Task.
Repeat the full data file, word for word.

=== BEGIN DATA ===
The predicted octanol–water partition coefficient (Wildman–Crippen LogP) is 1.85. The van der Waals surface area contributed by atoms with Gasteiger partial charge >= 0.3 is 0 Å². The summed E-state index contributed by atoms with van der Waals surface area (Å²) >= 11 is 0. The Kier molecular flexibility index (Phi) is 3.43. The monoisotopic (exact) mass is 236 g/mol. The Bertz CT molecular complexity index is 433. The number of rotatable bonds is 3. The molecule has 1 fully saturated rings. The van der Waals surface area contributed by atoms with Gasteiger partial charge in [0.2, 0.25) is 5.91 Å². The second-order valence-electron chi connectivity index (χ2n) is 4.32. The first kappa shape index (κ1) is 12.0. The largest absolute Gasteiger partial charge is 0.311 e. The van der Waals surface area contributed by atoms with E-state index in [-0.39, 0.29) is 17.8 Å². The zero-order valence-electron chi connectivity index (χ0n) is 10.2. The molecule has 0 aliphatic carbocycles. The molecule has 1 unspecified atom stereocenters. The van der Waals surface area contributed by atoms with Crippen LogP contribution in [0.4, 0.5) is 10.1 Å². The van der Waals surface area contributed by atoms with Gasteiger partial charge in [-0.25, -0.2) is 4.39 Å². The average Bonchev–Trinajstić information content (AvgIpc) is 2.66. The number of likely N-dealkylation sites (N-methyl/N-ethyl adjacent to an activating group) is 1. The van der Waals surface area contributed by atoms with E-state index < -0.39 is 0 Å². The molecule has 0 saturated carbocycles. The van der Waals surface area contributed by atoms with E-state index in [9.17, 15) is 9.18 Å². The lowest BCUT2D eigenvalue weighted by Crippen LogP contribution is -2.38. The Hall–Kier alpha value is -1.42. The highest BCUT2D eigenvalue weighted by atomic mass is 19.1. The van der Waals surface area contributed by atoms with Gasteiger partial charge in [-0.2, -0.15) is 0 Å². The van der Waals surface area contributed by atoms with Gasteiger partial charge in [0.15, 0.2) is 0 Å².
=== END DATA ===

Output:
The predicted octanol–water partition coefficient (Wildman–Crippen LogP) is 1.85. The van der Waals surface area contributed by atoms with Gasteiger partial charge >= 0.3 is 0 Å². The summed E-state index contributed by atoms with van der Waals surface area (Å²) >= 11 is 0. The Kier molecular flexibility index (Phi) is 3.43. The monoisotopic (exact) mass is 236 g/mol. The Bertz CT molecular complexity index is 433. The number of rotatable bonds is 3. The molecule has 1 fully saturated rings. The van der Waals surface area contributed by atoms with Gasteiger partial charge in [0.2, 0.25) is 5.91 Å². The second-order valence-electron chi connectivity index (χ2n) is 4.32. The first kappa shape index (κ1) is 12.0. The largest absolute Gasteiger partial charge is 0.311 e. The van der Waals surface area contributed by atoms with E-state index in [-0.39, 0.29) is 17.8 Å². The zero-order valence-electron chi connectivity index (χ0n) is 10.2. The molecule has 0 aliphatic carbocycles. The molecule has 1 unspecified atom stereocenters. The van der Waals surface area contributed by atoms with Crippen LogP contribution in [0.4, 0.5) is 10.1 Å². The van der Waals surface area contributed by atoms with Gasteiger partial charge in [-0.25, -0.2) is 4.39 Å². The average Bonchev–Trinajstić information content (AvgIpc) is 2.66. The number of likely N-dealkylation sites (N-methyl/N-ethyl adjacent to an activating group) is 1. The van der Waals surface area contributed by atoms with E-state index < -0.39 is 0 Å². The molecule has 0 saturated carbocycles. The van der Waals surface area contributed by atoms with E-state index in [9.17, 15) is 9.18 Å². The lowest BCUT2D eigenvalue weighted by Crippen LogP contribution is -2.38. The Hall–Kier alpha value is -1.42. The highest BCUT2D eigenvalue weighted by atomic mass is 19.1. The van der Waals surface area contributed by atoms with Gasteiger partial charge in [-0.2, -0.15) is 0 Å². The van der Waals surface area contributed by atoms with Gasteiger partial charge in [0.15, 0.2) is 0 Å².